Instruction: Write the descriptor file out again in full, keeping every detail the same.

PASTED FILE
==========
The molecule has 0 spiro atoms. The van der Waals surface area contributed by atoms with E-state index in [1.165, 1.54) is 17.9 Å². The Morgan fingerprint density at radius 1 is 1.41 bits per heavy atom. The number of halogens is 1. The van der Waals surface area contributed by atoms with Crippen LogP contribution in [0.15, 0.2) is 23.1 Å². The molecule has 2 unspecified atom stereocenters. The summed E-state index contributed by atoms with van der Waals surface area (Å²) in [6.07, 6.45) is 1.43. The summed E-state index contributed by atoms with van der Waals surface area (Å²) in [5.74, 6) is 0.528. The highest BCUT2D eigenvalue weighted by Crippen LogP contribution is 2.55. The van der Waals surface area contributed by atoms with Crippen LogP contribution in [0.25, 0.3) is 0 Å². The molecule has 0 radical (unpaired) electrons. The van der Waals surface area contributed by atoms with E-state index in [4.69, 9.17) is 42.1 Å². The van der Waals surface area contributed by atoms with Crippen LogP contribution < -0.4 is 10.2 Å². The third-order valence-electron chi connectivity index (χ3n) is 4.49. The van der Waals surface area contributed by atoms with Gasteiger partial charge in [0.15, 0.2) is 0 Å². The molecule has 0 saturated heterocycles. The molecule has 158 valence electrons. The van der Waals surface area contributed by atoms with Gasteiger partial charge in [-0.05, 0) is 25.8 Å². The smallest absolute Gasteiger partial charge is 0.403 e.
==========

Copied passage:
The molecule has 0 spiro atoms. The van der Waals surface area contributed by atoms with E-state index in [1.165, 1.54) is 17.9 Å². The Morgan fingerprint density at radius 1 is 1.41 bits per heavy atom. The number of halogens is 1. The van der Waals surface area contributed by atoms with Crippen LogP contribution in [0.15, 0.2) is 23.1 Å². The molecule has 2 unspecified atom stereocenters. The summed E-state index contributed by atoms with van der Waals surface area (Å²) in [6.07, 6.45) is 1.43. The summed E-state index contributed by atoms with van der Waals surface area (Å²) in [5.74, 6) is 0.528. The highest BCUT2D eigenvalue weighted by Crippen LogP contribution is 2.55. The van der Waals surface area contributed by atoms with Crippen LogP contribution in [0.25, 0.3) is 0 Å². The molecule has 0 radical (unpaired) electrons. The van der Waals surface area contributed by atoms with E-state index in [4.69, 9.17) is 42.1 Å². The van der Waals surface area contributed by atoms with Crippen LogP contribution < -0.4 is 10.2 Å². The third-order valence-electron chi connectivity index (χ3n) is 4.49. The van der Waals surface area contributed by atoms with Gasteiger partial charge in [0.15, 0.2) is 0 Å². The molecule has 0 saturated heterocycles. The molecule has 158 valence electrons. The van der Waals surface area contributed by atoms with Gasteiger partial charge in [-0.05, 0) is 25.8 Å². The smallest absolute Gasteiger partial charge is 0.403 e.